The tabloid coverage was not so funny. "All these lies are written. I'm like, 'What? Where did this come from? This is not me - this is not my life.'" Are there any untruths she'd like to correct? I don't want to get into it," she says. "I've moved on."

Romijn no doubt gets much of her forward march from her parents, Jaap, a Dutch born furniture maker, and Elizabeth, an ESL teacher. They both still live in Berkeley, California, where they raised Romijn and her sister to be very independent. "I try not to focus on the obstacles," she says. I try to figure out where I can go next, rather than what's stopping me."

While she wasn't prepped to be the proverbial Berkeley hippie, she did grow up in an unusually earthy household. "My parents didn't have a lot of money. They were Quakers. There were no frills. My dad made all our furniture. My mom made the granola and baked her own bread and made the yogurt. It was very wholesome. They were fantastic parents."

But their divorce, when Romijn was seven, did rattle her. "I'd like to say that I'm over it, but I don't think you're ever over your parents breaking up. It was really hard, but these things happen. My parents managed to make me and my sister their number one priority even though they weren't together anymore. And they still do."

As a kid, Romijn watched Knight Rider, Three's Company and The Mary Tyler Moore Show on a black and white set. She had no teen-idol crushes (I wasn't that kind of a girl"), but she does name Lucille Ball as her "ultimate hero. I've watched every episode of I Love Lucy a million times."

At Berkeley High, she confesses, she was the quintessential theater geek. I did a lot of musicals in school, the Gilbert and Sullivan thing." After graduating in 1990, she majored in music at UC Santa Cruz, but dropped out soon after she was discovered by a modeling agent. Before long, the five foot ten inch stunner was living in Paris and batting her blue eyes for the cover of the French Elle.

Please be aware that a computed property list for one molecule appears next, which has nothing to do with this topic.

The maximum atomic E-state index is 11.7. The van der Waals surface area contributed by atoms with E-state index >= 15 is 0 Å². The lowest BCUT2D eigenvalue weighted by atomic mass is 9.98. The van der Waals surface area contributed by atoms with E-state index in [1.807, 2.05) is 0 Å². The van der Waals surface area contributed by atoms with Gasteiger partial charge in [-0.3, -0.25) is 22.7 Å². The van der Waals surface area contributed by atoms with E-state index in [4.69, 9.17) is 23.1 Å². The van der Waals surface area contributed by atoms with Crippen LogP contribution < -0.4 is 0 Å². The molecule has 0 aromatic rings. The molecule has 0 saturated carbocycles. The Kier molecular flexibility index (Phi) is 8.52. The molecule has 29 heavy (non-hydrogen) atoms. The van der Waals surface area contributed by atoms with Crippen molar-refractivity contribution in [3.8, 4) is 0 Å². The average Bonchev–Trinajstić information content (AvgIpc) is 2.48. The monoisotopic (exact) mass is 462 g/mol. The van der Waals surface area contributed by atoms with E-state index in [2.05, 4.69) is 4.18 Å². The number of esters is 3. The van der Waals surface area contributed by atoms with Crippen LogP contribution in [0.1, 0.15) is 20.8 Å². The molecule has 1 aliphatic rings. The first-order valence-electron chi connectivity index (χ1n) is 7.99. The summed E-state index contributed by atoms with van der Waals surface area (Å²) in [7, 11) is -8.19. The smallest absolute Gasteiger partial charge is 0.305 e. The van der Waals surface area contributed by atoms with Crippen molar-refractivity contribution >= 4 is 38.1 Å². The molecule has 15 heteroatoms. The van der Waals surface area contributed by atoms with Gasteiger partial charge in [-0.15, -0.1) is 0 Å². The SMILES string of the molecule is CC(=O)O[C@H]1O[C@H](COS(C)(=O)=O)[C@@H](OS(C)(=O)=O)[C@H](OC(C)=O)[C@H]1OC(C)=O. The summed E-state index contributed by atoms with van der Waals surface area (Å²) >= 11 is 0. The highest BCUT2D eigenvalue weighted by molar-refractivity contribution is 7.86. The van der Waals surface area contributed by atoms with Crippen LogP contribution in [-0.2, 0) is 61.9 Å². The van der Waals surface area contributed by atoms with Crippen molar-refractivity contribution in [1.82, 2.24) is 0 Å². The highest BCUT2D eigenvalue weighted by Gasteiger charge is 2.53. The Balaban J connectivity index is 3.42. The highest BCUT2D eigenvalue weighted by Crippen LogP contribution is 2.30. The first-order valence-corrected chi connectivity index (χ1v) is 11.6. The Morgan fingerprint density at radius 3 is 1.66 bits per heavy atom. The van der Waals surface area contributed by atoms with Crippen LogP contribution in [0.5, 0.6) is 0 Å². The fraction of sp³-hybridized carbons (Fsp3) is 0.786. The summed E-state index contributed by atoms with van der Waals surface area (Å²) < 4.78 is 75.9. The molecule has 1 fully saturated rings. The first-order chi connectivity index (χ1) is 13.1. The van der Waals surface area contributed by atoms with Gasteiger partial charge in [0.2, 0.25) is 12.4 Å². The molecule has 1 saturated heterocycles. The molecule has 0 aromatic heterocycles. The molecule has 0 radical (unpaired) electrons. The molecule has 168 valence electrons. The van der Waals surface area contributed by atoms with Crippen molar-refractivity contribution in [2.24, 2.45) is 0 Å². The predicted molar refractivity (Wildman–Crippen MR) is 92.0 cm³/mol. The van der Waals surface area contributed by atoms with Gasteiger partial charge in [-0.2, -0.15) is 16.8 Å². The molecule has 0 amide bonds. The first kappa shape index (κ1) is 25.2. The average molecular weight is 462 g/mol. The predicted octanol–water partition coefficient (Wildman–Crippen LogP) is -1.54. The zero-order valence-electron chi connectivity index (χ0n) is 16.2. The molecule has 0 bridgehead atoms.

While Tyra Banks and Heidi Mum have had success with reality shows that capitalized on their runway strides, Romijn - a perennial on such hottie lists as People's Fifty Most Beautiful - is one of the rare supermodels who has made it big as an actress. And leaping from Victoria's Secret catalogs and Christian Dior campaigns to flicks like Brian DePalma's Femme Fatale and Jonathan Hensleigh's The Punisher was a risky move.

"I was at the top of that world and started over in a totally new world at the very bottom," says Romijn, whose film debut, the 1998 comedy Dirty Work, had her playing a bit part as a bearded lady. I didn't make any money for a few years. And that was really scary. I just had to do it for myself, I wanted to be challenged. I wanted to be excited."

While starting her movie career, she also made guest appearances on TV series and specials and began hosting MTV's fashion news show, House of Style. So she knows the lines between TV news and entertainment are increasingly blurry. In researching her role as Pepper, she asked news producers: Can I keep my long hair? Can I do the high heels and make myself glamourous? "On CNN, the ladies are putting themselves together," she notes. "And the guys, too."

But her interest goes beyond the cosmetic: she's long been a newshound. "I have the Drudge Report on my opening page," she says of her computer, and back at Berkeley High she wrote for the school paper. Any scoops? "I reviewed candy bars!" she recalls gleefully. "I got to go to the store and buy as many obscure candy bars as possible and eat them and write about them."